Kurt Cobain, the lead singer of rock band Nirvana, played hard and died young. He said: “If practice makes perfect and nobody’s perfect, why practise?” MORE
The other week I was watching another coach set up what I can safely say was a drill: 10 cones evenly spaced in front of two lines of players, no decision-making and off they went. The players ran out with the ball, put it down, ran to another cone, ran back and picked it up. They passed it to a team mate who repeated the exercise.
Unless you are scoring a try, you don’t tend to put the ball down on the ground and it is rare that you pick up a stationary ball and run straight ahead.
The relevance of the drill was lost on me. But then things changed. The coach, who had, until this point, been shouting directions and organisational matters, stopped and said: “Okay guys, you’ve got the idea, what can we do to improve our skills?”
The boys came up with a couple of ideas, which the coach then repeated or got them to demonstrate. They then ran through the drill again. Better technique this time with the players using their own suggestions on shorter steps and bending at the knees.
Though this was good to see (and I certainly wasn’t going to say anything because it would have been patronising), it was still hardly very rugby related. But I could sense something else was happening. There was quite a lot of activity and players were becoming competitive.
Now the coach shouted out various colours and players had to run out to those cones and change directions perhaps two or three times. When they did so, they had to put both hands either side of the cone before turning.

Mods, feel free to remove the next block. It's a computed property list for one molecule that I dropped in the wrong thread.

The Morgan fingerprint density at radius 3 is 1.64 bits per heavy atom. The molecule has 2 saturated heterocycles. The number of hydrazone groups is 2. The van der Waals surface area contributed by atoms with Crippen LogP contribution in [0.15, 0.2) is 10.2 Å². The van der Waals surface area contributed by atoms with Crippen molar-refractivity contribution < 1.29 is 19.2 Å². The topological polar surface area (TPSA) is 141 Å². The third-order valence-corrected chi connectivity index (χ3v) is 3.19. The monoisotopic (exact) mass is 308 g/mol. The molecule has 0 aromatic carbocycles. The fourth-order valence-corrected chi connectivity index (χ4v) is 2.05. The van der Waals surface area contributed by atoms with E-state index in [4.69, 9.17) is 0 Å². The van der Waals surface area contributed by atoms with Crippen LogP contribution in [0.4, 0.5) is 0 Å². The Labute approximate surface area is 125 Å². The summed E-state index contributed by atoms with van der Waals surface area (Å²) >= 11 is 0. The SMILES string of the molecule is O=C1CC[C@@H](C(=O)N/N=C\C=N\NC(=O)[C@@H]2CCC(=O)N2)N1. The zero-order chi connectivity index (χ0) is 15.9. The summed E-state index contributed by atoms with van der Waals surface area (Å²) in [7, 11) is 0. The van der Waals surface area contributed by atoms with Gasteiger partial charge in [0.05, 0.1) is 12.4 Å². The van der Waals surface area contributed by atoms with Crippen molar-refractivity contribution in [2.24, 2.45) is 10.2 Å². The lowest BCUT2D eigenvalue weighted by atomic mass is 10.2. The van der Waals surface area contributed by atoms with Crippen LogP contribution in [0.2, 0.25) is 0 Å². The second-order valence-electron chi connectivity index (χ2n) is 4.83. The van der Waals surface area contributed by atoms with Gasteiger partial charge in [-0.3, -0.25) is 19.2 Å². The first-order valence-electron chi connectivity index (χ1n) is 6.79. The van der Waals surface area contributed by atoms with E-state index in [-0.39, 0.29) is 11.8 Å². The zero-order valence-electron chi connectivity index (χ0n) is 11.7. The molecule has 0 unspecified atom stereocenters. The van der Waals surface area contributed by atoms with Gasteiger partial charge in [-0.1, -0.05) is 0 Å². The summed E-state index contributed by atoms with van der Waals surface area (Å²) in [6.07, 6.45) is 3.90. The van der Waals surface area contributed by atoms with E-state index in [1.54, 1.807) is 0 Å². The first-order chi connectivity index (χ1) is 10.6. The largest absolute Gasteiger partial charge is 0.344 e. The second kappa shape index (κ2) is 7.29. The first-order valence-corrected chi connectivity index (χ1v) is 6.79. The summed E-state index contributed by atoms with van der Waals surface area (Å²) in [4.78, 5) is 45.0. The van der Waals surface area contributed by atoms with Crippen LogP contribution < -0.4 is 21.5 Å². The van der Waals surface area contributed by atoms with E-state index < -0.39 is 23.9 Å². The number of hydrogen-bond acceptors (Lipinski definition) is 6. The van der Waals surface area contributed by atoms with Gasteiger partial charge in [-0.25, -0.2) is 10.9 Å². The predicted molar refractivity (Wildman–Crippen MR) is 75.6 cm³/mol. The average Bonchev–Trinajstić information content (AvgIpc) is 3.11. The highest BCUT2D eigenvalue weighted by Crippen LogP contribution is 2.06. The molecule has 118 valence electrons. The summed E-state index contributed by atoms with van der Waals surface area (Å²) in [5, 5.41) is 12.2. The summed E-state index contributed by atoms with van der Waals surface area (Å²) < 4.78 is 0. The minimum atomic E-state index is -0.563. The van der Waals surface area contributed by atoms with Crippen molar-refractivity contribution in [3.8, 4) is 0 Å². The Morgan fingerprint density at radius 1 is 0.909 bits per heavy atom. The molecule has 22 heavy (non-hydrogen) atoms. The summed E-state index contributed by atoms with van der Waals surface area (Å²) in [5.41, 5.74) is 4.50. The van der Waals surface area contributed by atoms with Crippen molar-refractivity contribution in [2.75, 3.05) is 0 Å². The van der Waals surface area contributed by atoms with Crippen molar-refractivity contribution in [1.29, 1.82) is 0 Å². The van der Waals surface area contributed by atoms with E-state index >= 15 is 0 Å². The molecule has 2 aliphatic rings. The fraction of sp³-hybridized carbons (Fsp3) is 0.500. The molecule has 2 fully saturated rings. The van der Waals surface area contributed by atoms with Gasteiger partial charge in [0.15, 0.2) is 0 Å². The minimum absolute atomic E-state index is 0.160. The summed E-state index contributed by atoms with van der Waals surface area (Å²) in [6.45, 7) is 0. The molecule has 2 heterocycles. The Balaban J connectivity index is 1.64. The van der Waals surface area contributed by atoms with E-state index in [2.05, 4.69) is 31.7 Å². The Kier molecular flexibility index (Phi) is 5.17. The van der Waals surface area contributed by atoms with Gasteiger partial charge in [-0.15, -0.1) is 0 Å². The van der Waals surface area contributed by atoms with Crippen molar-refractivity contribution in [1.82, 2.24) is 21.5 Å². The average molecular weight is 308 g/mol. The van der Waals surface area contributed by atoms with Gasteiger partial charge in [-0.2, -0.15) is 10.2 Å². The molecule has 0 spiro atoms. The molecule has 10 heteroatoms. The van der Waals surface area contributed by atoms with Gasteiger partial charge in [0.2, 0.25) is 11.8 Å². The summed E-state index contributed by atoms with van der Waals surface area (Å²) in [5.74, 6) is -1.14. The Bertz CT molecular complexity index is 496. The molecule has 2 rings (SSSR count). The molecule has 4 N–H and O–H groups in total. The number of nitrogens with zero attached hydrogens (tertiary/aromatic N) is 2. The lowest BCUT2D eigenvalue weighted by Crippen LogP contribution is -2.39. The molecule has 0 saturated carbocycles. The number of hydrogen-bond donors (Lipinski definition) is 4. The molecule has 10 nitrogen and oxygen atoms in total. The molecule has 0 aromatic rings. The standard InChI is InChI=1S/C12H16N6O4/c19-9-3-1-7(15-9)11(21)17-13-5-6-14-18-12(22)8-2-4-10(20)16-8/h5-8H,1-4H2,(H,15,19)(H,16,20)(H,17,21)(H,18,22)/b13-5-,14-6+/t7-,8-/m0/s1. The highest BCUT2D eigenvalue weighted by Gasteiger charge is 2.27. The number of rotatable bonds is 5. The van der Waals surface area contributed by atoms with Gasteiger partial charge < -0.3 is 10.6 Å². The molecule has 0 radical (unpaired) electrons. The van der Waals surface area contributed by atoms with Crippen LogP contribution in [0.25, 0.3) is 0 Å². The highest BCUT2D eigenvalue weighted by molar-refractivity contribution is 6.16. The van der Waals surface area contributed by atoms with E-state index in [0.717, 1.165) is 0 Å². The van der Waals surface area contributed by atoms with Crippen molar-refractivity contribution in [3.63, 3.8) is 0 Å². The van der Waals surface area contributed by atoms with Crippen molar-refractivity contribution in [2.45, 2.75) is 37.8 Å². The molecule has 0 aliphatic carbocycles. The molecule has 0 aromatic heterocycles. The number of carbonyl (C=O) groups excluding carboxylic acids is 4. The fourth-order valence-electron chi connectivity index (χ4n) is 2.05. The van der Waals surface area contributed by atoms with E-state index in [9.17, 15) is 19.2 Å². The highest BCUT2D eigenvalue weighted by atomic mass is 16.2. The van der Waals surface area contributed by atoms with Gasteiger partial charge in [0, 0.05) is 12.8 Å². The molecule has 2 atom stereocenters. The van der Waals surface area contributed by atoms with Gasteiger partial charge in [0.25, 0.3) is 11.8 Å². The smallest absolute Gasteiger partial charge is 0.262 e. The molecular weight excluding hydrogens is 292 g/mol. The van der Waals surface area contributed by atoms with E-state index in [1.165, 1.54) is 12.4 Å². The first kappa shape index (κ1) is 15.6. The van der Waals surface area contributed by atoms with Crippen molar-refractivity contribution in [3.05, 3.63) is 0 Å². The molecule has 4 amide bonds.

The boys loved it, vying to beat their mates. They were disqualified for poor technique and sometimes the coach changed the match-up or started a faster player a bit further back.
This whole exercise can’t have lasted more than 10 minutes. But the boys were energised, had done some rugby-related activities, and if you ignore the lack of decision-making, it was a pretty good work-out. I am glad I kept my mouth shut.
Like other disciplines, rugby has a jargon of its own. Unless the meanings are explained they can be meaning-less. That's why I've explained them in plain, simple English and with large, clear illustrations in my manual Rugby Tactics Made Simple. But not only that, you'll learn how to coach the tactics with my tips. If you’re new to coaching or prefer a more simple style this is a great, straightforward introduction to rugby tactics. "It highlights the key fundamentals of all aspects of play & gives coaches a good understanding of terminology and techniques at the highest level" - Richard Whiffin, assistant coach at London Irish MORE
Anxious about coaching rugby to children? Maybe you're already coaching, but sometimes struggling to get your points across at training? Perhaps you sometimes simply run out of preparation time? Possibly you're feeling your sessions are getting dull? Do you want a few new skills to boost your player's skills now? Or to help your players develop the techniques for seasons ahead? Maybe even the core skills for their whole rugby playing career? Here's the answer... MORE
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